What is the best way to start with UE and C++?

It is just the truth. I have 10+ years of using C++ (including both personal and professional use) and I must say it is really a complex thing. As you learn more about it you start seeing all that complexity.

Don’t get me wrong though: it is trivial to write a “Hello World” with C++. Writing a simple class for UE4 is more complex but is also relatively easy even for an inexperienced developer. But one shouldn’t expect to be able to write complete games with it just after using it for a couple of weeks or so.

Complex doesn’t mean “impossible to learn” and I encourage everyone to try C++. Just go step by step and don’t get discouraged if there’s something you can’t understand just yet. :slight_smile:

Generic but nonetheless true (at least to me :stuck_out_tongue: ) answer: Game-engine are complicated piece of software, and even if the coding workflow is somehow simplified in Unreal Engine, i would strongly recommend to start playing around with Visual Studio community and maybe make some console programs. There’s a lot of great C++ tutorial out there.
With a bit of dedication i would suggest taking a couple weeks to get at least solid theoretical foundation before engaging in UE4 C++.

Here’s the reality of things - learning how to make a cube spin in C++ in UE4 is trivial. The reason why people say “it’ll take you years” is not that C++ itself is THAT hard. The thing that is hard, and this applies to both BP and C++ is system design, something a lot of people simply omit, or at best glaze over. The moment you start creating a complex game, you’ll start to design systems that need to intricately work with each other, each more complex than the last. For example, a very simple on-rails shooter game needs to have a class for your units, which interacts with some sort of damage and combat system, which in turn has to interact with the power-ups system, all of which needs to be spawned with some sort of “level timeline” system. All of this needs to tie in to the UI, the level loading / saving, some sort of cutscene / cinematic system that has to make use of your dialog system (which loops back into UI). Once all of that is done you need to set up ship upgrades etc etc etc.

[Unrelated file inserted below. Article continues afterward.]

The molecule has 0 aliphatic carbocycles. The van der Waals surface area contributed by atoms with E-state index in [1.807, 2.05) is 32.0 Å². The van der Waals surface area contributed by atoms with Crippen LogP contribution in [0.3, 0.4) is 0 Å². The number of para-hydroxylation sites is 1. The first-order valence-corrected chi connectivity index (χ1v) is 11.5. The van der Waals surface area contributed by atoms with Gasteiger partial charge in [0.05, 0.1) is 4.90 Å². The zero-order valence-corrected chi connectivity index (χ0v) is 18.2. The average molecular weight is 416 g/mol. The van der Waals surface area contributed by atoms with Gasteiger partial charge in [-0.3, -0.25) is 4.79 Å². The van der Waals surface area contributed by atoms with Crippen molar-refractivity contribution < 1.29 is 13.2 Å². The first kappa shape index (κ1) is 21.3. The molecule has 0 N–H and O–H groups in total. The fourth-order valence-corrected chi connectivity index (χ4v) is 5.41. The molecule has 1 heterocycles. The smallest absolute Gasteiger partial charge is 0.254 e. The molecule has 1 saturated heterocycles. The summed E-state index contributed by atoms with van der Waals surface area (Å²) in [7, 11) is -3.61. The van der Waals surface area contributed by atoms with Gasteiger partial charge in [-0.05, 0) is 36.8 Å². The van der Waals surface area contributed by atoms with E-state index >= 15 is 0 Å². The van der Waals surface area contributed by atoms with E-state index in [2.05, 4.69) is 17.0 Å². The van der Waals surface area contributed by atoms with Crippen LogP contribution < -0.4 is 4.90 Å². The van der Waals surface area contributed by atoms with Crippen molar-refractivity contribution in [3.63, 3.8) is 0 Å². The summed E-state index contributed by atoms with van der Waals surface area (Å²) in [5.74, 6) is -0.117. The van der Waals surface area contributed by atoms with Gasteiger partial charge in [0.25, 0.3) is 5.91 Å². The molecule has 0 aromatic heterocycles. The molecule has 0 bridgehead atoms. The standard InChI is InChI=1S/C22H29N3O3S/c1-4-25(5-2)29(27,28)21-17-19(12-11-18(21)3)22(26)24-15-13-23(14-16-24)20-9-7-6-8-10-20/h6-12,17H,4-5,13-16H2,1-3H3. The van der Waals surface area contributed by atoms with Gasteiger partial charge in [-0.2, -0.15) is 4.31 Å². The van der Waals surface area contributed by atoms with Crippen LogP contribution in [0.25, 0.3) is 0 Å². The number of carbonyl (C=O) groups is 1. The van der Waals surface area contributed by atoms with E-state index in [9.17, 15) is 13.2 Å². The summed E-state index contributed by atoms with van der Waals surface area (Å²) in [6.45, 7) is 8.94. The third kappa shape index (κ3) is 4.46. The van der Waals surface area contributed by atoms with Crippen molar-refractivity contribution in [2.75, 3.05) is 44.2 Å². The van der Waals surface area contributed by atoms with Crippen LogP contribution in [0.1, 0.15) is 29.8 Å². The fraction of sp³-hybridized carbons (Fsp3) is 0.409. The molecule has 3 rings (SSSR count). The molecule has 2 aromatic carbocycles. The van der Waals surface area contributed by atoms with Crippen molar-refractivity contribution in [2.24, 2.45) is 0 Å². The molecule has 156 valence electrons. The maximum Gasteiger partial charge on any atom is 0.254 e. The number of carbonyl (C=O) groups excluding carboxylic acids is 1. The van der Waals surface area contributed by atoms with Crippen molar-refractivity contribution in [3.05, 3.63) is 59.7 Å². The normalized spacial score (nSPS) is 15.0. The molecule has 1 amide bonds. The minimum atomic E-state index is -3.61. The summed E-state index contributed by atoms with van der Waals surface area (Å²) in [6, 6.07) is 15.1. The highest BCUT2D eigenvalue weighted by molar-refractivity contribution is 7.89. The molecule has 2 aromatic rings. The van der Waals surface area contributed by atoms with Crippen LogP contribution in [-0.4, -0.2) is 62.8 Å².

Designing those systems to be streamlined, extensive and talk with each other properly takes years of experience. If you were to give that simple game above to a newcomer and someone with half a decade of experience, the end result would be very different. As a simple example, if I were to ask you how long it takes to import a static mesh into UE4, you might say “10 seconds of import time if your PC is slow, 5 otherwise”. A developer with a lot of experience will tell you “10-15 minutes at least” because they’d know that once you have a mesh imported you need to set up their distance field scale, lightmap settings, LOD + LOD materials, all those little things that make a world of difference in a professionally made game. Hell, I think a Skeletal Mesh takes at least an hour of setup after it’s imported to properly adjust which bones are active per LOD etc.

Never underestimate the value of experience.

Hey Folks,

i never thought that the thread will get so big. Thanks for all the answer and the discussion about C++.

What should i say? I think C++ is not that hard, but the commands and makros that are inside UE4. I mean, the Syntax is almost the same as in lite-c. Ok there a view exceptions like pointers and so on. But how you make a variable, defines, functions, if-else things or for Loops, are all made by the same way.

Now i’m doing my game with both. The Project is a C++ Project. I try to use only C++ but if theres something i don’t know i use Blueprints.

I’ve found one feature which is very useful for myself in such cases: right-click on a Blueprint node -> Go to declaration. It will open the C++ code of the node and you can just copy-paste the code or part of it instead of using BPs.
The only thing is when opening the code it does not go directly to the line, just open the header file, so need to search for the method (by node’s name usually) and then go to definition.

I don’t know that. I have to try that :o)